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On this date in 1776, a one-ton copper bell rang from the Pennsylvania state capitol, signaling the formulation -- if the colonists could successfully defend it on the battlefield -- of a new nation. Today, that building is known as Independence Hall and the large instrument that made the noise heard 'round the world is called the Liberty Bell.

But women couldn't vote in this new country. (John Adams had not heeded the advice of his wife -- "Remember the Ladies," Abigail had written him in March, "and be more generous and favourable to them than your ancestors.")

The rest of the Continental Congress ignored a far starker injustice: Patriots rallied by the words and sentiment of a declaration vowing that "all men are created equal" did not outlaw slavery.

It was left to the 16th U.S. president to explain to his fellow Americans that the Civil War they were fighting was the "unfinished work" of a nation "conceived in liberty." Martin Luther King Jr. made the same point at the Lincoln Memorial 100 years later. He called the Declaration of Independence a "promissory note" that had not been honored. The document, he said, was a promise that Americans of all colors and creeds would be guaranteed "the unalienable rights of life, liberty, and the pursuit of happiness."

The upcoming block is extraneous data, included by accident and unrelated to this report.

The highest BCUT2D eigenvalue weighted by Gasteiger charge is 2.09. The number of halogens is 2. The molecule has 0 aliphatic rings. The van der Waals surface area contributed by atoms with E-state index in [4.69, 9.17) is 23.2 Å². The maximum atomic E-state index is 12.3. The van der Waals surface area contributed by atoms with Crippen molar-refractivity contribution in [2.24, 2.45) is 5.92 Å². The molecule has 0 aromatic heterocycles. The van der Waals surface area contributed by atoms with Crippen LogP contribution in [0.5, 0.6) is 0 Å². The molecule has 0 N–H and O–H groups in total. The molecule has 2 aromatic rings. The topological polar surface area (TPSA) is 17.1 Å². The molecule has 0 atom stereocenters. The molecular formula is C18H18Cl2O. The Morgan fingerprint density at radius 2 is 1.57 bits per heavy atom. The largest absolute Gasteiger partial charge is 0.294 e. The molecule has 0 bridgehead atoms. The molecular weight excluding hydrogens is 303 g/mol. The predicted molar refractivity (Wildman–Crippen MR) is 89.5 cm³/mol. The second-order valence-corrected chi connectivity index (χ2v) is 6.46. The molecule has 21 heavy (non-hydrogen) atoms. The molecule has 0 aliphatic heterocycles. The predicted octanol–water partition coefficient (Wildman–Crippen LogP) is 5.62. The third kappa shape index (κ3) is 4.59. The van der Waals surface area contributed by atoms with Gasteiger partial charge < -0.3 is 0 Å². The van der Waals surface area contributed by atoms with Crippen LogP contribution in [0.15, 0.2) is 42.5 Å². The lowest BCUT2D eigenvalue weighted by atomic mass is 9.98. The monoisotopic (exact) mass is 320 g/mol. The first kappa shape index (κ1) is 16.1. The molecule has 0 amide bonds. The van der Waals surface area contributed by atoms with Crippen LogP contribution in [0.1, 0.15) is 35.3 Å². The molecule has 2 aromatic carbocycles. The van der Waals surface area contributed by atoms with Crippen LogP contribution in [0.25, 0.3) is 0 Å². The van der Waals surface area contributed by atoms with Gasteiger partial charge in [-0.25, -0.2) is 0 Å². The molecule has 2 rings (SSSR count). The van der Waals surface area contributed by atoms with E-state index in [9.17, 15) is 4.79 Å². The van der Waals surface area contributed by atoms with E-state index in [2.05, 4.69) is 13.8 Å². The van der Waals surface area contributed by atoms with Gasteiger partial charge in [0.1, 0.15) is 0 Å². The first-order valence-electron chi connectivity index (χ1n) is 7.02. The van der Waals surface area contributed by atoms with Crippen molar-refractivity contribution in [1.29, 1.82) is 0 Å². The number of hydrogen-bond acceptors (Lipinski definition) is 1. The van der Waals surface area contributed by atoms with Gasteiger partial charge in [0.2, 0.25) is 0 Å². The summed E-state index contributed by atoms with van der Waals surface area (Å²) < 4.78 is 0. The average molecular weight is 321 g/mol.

It was the publication of that ringing promise that set the Liberty Bell tolling 245 years ago today. Why July 8, instead of July 4? Because that's how long it took at the printers. Our technology has improved since 1776. As to whether we've fully redeemed the Rev. King's promissory note is a question we're still arguing about, especially during the past two summers.

Carl M. Cannon is the Washington bureau chief for RealClearPolitics. Reach him on Twitter @CarlCannon.

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